The quietest novels

By

You've got to like Tuesday's piece in Slate by Jessica Winter, "Procrastination Lit: Great novels on wasting time".

Winter puts together a good list including "Bright Lights, Big City" by Jay Mcinerney and "Wonder Boys" by Michael Chabon.

Readers responded immediately with a few 19th-century examples, such as Goncharov's "Oblomov" and Mr. Micawber in "David Copperfield."

Recommended: Could you pass a US citizenship test?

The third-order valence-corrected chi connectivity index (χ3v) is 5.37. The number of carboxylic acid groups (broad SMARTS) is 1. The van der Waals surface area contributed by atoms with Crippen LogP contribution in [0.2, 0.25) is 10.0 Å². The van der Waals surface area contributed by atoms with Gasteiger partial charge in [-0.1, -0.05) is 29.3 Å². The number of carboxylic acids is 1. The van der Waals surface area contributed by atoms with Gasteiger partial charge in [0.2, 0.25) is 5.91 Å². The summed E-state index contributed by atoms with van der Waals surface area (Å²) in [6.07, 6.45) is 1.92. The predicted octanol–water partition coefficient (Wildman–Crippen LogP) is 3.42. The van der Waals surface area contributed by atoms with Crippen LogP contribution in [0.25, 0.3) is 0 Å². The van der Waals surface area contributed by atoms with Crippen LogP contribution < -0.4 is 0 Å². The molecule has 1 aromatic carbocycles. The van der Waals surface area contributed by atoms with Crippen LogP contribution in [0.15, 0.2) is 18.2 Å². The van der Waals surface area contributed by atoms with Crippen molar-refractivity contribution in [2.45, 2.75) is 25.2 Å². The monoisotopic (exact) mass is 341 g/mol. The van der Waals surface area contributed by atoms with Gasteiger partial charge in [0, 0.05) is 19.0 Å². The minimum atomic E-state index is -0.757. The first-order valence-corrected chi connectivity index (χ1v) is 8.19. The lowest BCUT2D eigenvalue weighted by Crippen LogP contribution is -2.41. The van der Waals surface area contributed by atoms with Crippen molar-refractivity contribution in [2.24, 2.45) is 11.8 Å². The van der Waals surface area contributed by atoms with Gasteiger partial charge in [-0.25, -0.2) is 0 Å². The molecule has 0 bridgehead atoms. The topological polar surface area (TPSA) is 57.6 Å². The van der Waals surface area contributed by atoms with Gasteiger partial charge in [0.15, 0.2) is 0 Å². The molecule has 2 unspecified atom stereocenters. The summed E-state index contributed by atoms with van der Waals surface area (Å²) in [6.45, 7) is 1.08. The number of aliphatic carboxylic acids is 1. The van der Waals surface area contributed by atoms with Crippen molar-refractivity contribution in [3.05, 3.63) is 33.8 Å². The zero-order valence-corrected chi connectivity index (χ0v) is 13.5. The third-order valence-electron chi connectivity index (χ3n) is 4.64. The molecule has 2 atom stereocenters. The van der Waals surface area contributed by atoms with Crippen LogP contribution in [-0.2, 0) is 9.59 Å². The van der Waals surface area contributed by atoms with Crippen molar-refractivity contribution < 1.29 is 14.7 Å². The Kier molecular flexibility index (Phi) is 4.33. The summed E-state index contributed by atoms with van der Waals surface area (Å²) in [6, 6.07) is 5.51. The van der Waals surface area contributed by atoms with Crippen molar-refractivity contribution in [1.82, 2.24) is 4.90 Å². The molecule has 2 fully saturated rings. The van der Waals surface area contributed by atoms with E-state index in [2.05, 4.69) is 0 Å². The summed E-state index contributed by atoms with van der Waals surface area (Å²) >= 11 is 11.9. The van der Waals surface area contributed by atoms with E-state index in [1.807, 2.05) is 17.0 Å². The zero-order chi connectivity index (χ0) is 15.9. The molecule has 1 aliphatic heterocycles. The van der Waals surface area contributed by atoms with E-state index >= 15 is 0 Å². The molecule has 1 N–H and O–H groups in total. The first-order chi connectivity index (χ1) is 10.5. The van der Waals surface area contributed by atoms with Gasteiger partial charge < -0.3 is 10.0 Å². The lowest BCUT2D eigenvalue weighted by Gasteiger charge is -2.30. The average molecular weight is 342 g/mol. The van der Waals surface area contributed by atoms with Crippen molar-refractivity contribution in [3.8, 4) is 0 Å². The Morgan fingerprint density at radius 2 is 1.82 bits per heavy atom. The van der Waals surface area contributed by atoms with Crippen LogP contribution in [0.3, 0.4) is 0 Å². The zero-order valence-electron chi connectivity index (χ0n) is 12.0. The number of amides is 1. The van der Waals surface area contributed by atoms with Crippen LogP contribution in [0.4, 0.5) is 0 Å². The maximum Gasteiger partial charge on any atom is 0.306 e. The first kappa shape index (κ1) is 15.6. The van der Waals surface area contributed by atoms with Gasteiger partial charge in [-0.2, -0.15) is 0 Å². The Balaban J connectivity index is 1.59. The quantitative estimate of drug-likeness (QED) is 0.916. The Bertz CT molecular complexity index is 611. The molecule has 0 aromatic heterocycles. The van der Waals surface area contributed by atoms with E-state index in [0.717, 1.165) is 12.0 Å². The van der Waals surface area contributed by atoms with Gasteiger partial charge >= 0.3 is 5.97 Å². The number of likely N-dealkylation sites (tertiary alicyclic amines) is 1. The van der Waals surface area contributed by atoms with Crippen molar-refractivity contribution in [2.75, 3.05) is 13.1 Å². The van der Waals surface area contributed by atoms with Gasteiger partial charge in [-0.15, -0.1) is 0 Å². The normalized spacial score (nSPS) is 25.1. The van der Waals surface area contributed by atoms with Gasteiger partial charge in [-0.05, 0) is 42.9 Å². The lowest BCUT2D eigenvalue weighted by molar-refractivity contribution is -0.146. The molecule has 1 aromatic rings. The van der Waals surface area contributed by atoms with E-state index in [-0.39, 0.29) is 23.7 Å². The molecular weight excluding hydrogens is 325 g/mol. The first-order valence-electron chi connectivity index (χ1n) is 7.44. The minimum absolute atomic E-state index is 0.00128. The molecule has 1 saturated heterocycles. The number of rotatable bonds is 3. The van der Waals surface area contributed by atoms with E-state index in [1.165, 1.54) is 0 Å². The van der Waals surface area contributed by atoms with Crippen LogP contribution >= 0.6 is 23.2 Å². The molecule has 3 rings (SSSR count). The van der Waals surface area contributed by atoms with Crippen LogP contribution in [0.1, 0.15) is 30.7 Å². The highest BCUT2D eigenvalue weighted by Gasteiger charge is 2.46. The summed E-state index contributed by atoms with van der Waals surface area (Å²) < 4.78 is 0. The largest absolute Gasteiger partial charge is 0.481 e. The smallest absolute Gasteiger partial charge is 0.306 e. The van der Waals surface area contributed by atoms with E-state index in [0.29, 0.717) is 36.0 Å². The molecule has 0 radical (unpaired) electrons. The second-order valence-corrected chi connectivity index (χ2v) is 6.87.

The one that first occured to me was "A Box of Matches" by Nicholson Baker in which a man rises early every morning and sits by the fire meditating on the minutiae of existence – and that's pretty much all that happens.

But of course it's also true that there's probably nothing wasted about time spent in pursuit of a higher truth, even if it looks to an observer like doing nothing.

So perhaps the question here is: What are the novels that most successfully postpone all action – and yet keep you reading?

Share this story:

We want to hear, did we miss an angle we should have covered? Should we come back to this topic? Or just give us a rating for this story. We want to hear from you.

Loading...

Loading...

Loading...